Bar Exam Loans: A General Overview
Law school is expensive. Beyond tuition, you need to cover books, materials, lodging, and many other hidden fees. These costs can really add up by the time you graduate. Not surprisingly, taking the bar exam is also very expensive! Not only do you have to pay fees for your bar exam course, but there are a lot of other “hidden” expenses (the cost to sit for the bar exam, the cost to be investigated so you can pass character and fitness, travel and hotel costs, general living costs while studying — and not to mention you may want to take time off work!). Many students find that bar exam loans help them handle the immediate costs of sitting for the bar. But what are bar exam loans? Read further for a general overview!
Bar Exam Loans: A General Overview
PLEASE NOTE: This is general advice on bar exam loans. This should not be construed as an endorsement of them. Any financial questions should be directed towards a licensed professional.
1. How do bar exam loans work?
Bar exam loans are similar to student loans. You borrow money to pay immediate bar expenses (bar exam registration fees, living expenses, prep courses, etc.) now and then pay that amount back, with interest, over a set period of time. These loans are meant to help students who do not have the cash to pay for all the expenses associated with sitting for the bar. Taking the bar exam can cost thousands of dollars, and bar exam loans are one way to pay for them.
Generally, after you take the bar exam, you have a grace period before your loan payment starts. Make sure to read any loan terms carefully before committing. If you plan on taking time off after the bar or aren’t sure of finding employment right away, a bar exam loan may not be the best option.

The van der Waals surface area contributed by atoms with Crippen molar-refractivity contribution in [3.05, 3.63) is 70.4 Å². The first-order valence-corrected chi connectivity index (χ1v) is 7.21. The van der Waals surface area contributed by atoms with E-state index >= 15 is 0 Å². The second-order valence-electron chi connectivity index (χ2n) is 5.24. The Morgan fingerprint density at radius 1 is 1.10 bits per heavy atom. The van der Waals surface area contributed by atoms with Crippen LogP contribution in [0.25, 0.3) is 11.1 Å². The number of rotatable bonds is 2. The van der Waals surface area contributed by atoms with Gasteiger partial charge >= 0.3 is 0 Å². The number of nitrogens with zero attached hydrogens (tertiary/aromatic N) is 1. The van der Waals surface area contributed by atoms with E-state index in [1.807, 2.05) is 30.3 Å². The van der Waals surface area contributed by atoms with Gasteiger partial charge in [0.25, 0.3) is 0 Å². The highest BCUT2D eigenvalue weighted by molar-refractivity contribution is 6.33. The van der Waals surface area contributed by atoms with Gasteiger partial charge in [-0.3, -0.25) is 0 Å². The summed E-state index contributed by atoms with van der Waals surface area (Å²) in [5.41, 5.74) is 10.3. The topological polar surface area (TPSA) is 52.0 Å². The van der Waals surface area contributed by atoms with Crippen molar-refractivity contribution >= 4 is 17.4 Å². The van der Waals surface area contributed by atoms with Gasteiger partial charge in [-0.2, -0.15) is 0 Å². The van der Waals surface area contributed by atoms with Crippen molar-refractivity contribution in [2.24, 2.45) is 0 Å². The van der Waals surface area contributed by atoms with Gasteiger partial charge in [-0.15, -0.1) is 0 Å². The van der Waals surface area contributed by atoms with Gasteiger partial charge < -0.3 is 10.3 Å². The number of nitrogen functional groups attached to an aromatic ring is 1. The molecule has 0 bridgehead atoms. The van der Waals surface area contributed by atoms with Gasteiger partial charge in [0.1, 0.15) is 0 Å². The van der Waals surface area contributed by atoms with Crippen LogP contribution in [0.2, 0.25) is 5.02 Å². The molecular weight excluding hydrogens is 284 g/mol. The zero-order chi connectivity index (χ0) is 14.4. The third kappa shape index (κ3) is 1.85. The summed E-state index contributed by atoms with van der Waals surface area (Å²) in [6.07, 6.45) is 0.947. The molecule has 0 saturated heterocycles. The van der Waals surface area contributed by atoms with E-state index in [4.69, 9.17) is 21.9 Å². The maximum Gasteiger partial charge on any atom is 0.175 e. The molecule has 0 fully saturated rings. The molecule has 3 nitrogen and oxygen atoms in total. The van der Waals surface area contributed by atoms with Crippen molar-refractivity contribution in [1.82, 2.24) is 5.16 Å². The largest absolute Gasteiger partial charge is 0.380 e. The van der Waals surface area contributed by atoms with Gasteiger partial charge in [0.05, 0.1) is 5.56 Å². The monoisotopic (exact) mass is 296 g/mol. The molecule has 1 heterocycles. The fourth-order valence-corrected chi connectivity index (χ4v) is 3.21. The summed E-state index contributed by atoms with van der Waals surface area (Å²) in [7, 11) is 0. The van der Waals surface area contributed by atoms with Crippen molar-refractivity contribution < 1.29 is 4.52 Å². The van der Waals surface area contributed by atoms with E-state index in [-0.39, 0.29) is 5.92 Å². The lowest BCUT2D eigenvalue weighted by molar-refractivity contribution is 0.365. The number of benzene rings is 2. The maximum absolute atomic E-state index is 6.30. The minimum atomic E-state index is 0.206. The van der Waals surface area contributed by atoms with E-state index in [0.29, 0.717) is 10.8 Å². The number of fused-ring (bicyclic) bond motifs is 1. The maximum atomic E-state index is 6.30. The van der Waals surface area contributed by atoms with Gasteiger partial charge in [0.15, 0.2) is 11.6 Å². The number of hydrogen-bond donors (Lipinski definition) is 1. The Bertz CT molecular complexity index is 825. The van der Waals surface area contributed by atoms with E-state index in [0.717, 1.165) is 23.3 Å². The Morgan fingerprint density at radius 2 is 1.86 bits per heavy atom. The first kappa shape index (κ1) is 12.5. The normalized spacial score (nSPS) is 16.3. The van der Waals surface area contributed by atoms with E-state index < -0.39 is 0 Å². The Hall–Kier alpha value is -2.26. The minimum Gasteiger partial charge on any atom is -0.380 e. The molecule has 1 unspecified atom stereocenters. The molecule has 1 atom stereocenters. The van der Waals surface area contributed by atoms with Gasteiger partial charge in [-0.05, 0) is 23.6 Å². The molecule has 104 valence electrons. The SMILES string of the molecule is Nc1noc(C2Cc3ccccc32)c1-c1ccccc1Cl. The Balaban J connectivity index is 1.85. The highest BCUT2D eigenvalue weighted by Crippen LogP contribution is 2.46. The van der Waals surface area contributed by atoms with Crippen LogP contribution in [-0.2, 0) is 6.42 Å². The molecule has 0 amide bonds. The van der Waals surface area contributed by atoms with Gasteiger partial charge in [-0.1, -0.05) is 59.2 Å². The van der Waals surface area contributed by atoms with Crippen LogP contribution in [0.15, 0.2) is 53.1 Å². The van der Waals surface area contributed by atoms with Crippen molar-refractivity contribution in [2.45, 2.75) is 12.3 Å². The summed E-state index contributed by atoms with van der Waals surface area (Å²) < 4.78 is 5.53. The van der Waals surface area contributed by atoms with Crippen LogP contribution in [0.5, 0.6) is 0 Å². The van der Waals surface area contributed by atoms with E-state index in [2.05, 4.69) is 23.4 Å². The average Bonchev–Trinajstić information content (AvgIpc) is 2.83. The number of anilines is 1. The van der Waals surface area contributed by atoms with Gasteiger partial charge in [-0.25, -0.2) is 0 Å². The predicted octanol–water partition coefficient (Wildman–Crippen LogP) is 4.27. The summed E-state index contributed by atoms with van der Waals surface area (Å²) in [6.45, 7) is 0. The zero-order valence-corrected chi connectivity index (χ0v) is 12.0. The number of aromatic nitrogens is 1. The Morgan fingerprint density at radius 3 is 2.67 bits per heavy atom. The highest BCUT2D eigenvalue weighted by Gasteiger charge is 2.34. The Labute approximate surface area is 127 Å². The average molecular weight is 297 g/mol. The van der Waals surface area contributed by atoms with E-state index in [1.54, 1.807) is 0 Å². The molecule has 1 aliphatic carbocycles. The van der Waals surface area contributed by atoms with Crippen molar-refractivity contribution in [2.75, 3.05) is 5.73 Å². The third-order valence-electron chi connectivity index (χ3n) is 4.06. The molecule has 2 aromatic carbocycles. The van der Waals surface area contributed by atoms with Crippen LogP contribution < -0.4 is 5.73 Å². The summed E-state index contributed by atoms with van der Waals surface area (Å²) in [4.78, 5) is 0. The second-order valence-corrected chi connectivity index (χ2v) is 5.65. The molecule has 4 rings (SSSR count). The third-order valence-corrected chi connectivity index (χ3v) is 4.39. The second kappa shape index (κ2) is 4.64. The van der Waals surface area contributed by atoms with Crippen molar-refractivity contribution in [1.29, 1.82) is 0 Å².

You also should not assume that you will find a job that pays a high salary. Many students who graduate do not make as much as they may have expected to make before or during law school.
2. When can I apply for bar exam loans?
Bar exam loans are available to law students starting in his or her last semester of law school, and up to a year after they graduate. This makes sense because most law students sit for the bar within a year of graduation. So, if you think you may need one to register for the bar exam, make sure you do so with the appropriate time period.
Investigate bar exam loans early so you can make an informed decision.
3. How do I receive the funds?
Generally, bar exam loans are disbursed directly to the person applying so that they can pay for expenses themselves. So, keep this in mind if you do not have the financial discipline to spend the money on bar exam related expenses only.
4. What are the downsides of bar exam loans?
The most obvious downside is that you are taking on a form of debt that you have to pay back. If it all possible, find another way to pay for your bar exam course. Since you will pay interest on any money you borrow, you will end up paying back more than the amount you receive. In addition, some bar exam loans introduce a floating interest rate after a certain amount of time. This can really ratchet up your payment if interest rate increase. Finally, you may need someone to co-sign with you on the loan. Some programs allow you to release this person later.
Unlike many publicly available student loans, bar exam loans are based on your personal credit (or a co-signer’s credit). So, if you have a bad credit history, you may find it difficult to be approved at all. If you are, you most likely will pay a much higher interest rate. Bar exam loans generally have higher interest rates than normal student normal student loans. We cannot stress this point enough: bar exam loans should be a last resort!!!!
Lenders can also limit how much they will lend you by your debt load. Many companies will not lend for the bar exam if you have a large amount of student loan debt. So, if you’ve borrowed more than a certain amount for undergraduate and law school, you may not even be eligible for a bar exam loan.
Finally, bar exam loans are not typically eligible to be refinanced like normal student loans. So, do not take a bar exam loan out at a high interest rate and expect to be able to lower it if you consolidate your student loan debt. You may not be able to roll it into the rest of your student debt.
Bar exam loans can be very helpful and are sometimes necessary. But, you should not apply for a bar exam loan without being aware of the many downsides!
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